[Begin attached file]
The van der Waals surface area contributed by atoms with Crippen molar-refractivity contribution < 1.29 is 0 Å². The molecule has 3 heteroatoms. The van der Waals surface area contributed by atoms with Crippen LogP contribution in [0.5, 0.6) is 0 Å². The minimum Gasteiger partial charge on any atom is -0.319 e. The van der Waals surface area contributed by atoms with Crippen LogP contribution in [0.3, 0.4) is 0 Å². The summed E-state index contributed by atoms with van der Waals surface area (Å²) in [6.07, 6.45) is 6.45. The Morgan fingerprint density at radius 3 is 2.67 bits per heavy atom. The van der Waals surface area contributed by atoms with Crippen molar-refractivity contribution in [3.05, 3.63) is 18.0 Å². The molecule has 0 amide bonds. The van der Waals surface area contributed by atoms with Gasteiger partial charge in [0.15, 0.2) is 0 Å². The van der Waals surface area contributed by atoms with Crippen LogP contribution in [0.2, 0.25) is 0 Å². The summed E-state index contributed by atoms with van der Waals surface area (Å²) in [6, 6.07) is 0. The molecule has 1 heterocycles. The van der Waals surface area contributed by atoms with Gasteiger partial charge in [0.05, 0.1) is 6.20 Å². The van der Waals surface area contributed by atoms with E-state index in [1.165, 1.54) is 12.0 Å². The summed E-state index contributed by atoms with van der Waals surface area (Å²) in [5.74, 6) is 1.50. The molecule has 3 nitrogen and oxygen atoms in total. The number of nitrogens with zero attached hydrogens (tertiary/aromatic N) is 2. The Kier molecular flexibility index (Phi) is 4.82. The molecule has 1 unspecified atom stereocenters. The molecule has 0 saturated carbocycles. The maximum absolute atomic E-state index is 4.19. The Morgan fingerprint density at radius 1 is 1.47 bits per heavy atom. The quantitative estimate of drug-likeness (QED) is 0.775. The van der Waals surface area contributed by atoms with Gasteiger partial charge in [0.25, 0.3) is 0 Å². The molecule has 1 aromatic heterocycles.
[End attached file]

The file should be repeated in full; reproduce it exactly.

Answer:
The van der Waals surface area contributed by atoms with Crippen molar-refractivity contribution < 1.29 is 0 Å². The molecule has 3 heteroatoms. The van der Waals surface area contributed by atoms with Crippen LogP contribution in [0.5, 0.6) is 0 Å². The minimum Gasteiger partial charge on any atom is -0.319 e. The van der Waals surface area contributed by atoms with Crippen LogP contribution in [0.3, 0.4) is 0 Å². The summed E-state index contributed by atoms with van der Waals surface area (Å²) in [6.07, 6.45) is 6.45. The Morgan fingerprint density at radius 3 is 2.67 bits per heavy atom. The van der Waals surface area contributed by atoms with Crippen molar-refractivity contribution in [3.05, 3.63) is 18.0 Å². The molecule has 0 amide bonds. The van der Waals surface area contributed by atoms with Gasteiger partial charge in [0.15, 0.2) is 0 Å². The van der Waals surface area contributed by atoms with Crippen LogP contribution in [0.2, 0.25) is 0 Å². The summed E-state index contributed by atoms with van der Waals surface area (Å²) in [6, 6.07) is 0. The molecule has 1 heterocycles. The van der Waals surface area contributed by atoms with Gasteiger partial charge in [0.05, 0.1) is 6.20 Å². The van der Waals surface area contributed by atoms with E-state index in [1.165, 1.54) is 12.0 Å². The summed E-state index contributed by atoms with van der Waals surface area (Å²) in [5.74, 6) is 1.50. The molecule has 3 nitrogen and oxygen atoms in total. The number of nitrogens with zero attached hydrogens (tertiary/aromatic N) is 2. The Kier molecular flexibility index (Phi) is 4.82. The molecule has 1 unspecified atom stereocenters. The molecule has 0 saturated carbocycles. The maximum absolute atomic E-state index is 4.19. The Morgan fingerprint density at radius 1 is 1.47 bits per heavy atom. The quantitative estimate of drug-likeness (QED) is 0.775. The van der Waals surface area contributed by atoms with Gasteiger partial charge in [0.25, 0.3) is 0 Å². The molecule has 1 aromatic heterocycles.